This should be reassuring for the families of those struggling with addictions as well as the addicts themselves.
The good news is that there is a lot of help out there, and apparently more on the way.
The great bulk of the new volunteers are not retired people. They are husbands and wives in the professional two-earning family, people in their thirties and forties, well educated, affluent, busy.
Blue Meridian Partners
Blue Meridian is currently partnering with the following non profits:
Nurse Family Partnership- a research based home visitation program for low-income first time mothers. Its vision is to break the cycle of multigenerational poverty by 2003 for 100,000 mothers and children a year.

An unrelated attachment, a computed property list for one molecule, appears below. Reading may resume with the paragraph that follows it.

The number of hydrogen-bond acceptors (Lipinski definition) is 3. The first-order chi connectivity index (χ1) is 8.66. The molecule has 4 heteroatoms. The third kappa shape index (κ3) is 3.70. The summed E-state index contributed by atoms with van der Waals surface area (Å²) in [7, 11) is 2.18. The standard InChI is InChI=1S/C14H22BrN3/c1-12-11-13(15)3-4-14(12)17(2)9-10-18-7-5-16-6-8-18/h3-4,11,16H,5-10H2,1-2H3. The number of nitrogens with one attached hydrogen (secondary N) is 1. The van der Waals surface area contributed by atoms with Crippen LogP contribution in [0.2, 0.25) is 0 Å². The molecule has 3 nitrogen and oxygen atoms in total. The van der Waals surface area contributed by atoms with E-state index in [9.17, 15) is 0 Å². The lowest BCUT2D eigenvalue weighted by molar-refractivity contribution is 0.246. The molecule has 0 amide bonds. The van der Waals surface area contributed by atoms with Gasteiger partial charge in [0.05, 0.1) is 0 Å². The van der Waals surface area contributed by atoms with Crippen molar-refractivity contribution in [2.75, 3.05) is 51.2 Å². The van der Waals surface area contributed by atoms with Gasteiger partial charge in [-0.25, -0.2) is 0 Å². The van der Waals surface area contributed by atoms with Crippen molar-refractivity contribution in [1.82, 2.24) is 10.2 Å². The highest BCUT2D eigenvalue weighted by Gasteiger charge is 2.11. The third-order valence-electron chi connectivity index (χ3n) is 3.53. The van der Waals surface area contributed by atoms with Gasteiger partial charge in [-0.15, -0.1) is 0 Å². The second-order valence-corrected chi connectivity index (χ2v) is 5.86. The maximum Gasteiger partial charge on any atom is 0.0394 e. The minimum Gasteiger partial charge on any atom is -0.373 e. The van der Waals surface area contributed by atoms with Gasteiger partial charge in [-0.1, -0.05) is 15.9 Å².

Wendy’s Wonderful kids: a recruitment model that reduces the number of children in foster care by securing adoptive families. Its vision is to build by 2028 the infrastructure to serve nearly all the country’s hardest to place children.
Youth Village: a program that helps troubled youth, often involved in the child welfare and juvenile justice systems. Its vision by 2023 is to make YV Life Set (which works with young aging out of foster care) available to nearly all youth who age out of foster care annually.
Year up: a hands-on training and education program for low-income chronically unemployed young adults. Its long-term vision is to bridge the “opportunity divide” that separates six million young adults across the country from hard to fill corporate “middle-skill” jobs.